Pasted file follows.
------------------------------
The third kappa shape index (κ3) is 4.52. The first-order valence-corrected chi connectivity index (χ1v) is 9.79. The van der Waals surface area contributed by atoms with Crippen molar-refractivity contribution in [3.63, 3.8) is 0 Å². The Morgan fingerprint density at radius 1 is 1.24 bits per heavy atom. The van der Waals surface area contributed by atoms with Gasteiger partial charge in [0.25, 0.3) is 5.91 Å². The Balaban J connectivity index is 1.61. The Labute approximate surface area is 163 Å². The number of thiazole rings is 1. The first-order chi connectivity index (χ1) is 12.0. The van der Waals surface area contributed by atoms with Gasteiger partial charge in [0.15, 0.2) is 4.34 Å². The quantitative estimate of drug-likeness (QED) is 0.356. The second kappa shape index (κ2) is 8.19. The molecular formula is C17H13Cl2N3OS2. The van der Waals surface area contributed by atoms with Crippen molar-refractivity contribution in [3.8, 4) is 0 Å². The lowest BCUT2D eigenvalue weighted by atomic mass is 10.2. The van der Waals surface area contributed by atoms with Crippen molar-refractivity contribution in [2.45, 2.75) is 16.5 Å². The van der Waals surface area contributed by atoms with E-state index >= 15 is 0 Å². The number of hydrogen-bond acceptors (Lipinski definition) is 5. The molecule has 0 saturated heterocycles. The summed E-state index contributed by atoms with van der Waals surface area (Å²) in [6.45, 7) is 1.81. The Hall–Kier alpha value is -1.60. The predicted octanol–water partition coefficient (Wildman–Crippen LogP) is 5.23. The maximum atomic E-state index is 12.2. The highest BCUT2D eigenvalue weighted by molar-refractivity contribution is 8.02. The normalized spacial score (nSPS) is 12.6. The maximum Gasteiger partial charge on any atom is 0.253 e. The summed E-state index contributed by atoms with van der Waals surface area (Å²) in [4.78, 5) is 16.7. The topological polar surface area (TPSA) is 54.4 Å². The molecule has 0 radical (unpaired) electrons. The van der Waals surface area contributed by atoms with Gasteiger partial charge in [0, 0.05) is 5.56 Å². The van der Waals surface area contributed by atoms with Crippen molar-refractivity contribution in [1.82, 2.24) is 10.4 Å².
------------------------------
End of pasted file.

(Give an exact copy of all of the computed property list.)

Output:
The third kappa shape index (κ3) is 4.52. The first-order valence-corrected chi connectivity index (χ1v) is 9.79. The van der Waals surface area contributed by atoms with Crippen molar-refractivity contribution in [3.63, 3.8) is 0 Å². The Morgan fingerprint density at radius 1 is 1.24 bits per heavy atom. The van der Waals surface area contributed by atoms with Gasteiger partial charge in [0.25, 0.3) is 5.91 Å². The Balaban J connectivity index is 1.61. The Labute approximate surface area is 163 Å². The number of thiazole rings is 1. The first-order chi connectivity index (χ1) is 12.0. The van der Waals surface area contributed by atoms with Gasteiger partial charge in [0.15, 0.2) is 4.34 Å². The quantitative estimate of drug-likeness (QED) is 0.356. The second kappa shape index (κ2) is 8.19. The molecular formula is C17H13Cl2N3OS2. The van der Waals surface area contributed by atoms with Crippen molar-refractivity contribution in [3.8, 4) is 0 Å². The lowest BCUT2D eigenvalue weighted by atomic mass is 10.2. The van der Waals surface area contributed by atoms with Crippen molar-refractivity contribution in [2.45, 2.75) is 16.5 Å². The van der Waals surface area contributed by atoms with E-state index >= 15 is 0 Å². The number of hydrogen-bond acceptors (Lipinski definition) is 5. The molecule has 0 saturated heterocycles. The summed E-state index contributed by atoms with van der Waals surface area (Å²) in [6.45, 7) is 1.81. The Hall–Kier alpha value is -1.60. The predicted octanol–water partition coefficient (Wildman–Crippen LogP) is 5.23. The maximum atomic E-state index is 12.2. The highest BCUT2D eigenvalue weighted by molar-refractivity contribution is 8.02. The normalized spacial score (nSPS) is 12.6. The maximum Gasteiger partial charge on any atom is 0.253 e. The summed E-state index contributed by atoms with van der Waals surface area (Å²) in [4.78, 5) is 16.7. The topological polar surface area (TPSA) is 54.4 Å². The molecule has 0 radical (unpaired) electrons. The van der Waals surface area contributed by atoms with Gasteiger partial charge in [0, 0.05) is 5.56 Å². The van der Waals surface area contributed by atoms with Crippen molar-refractivity contribution in [1.82, 2.24) is 10.4 Å².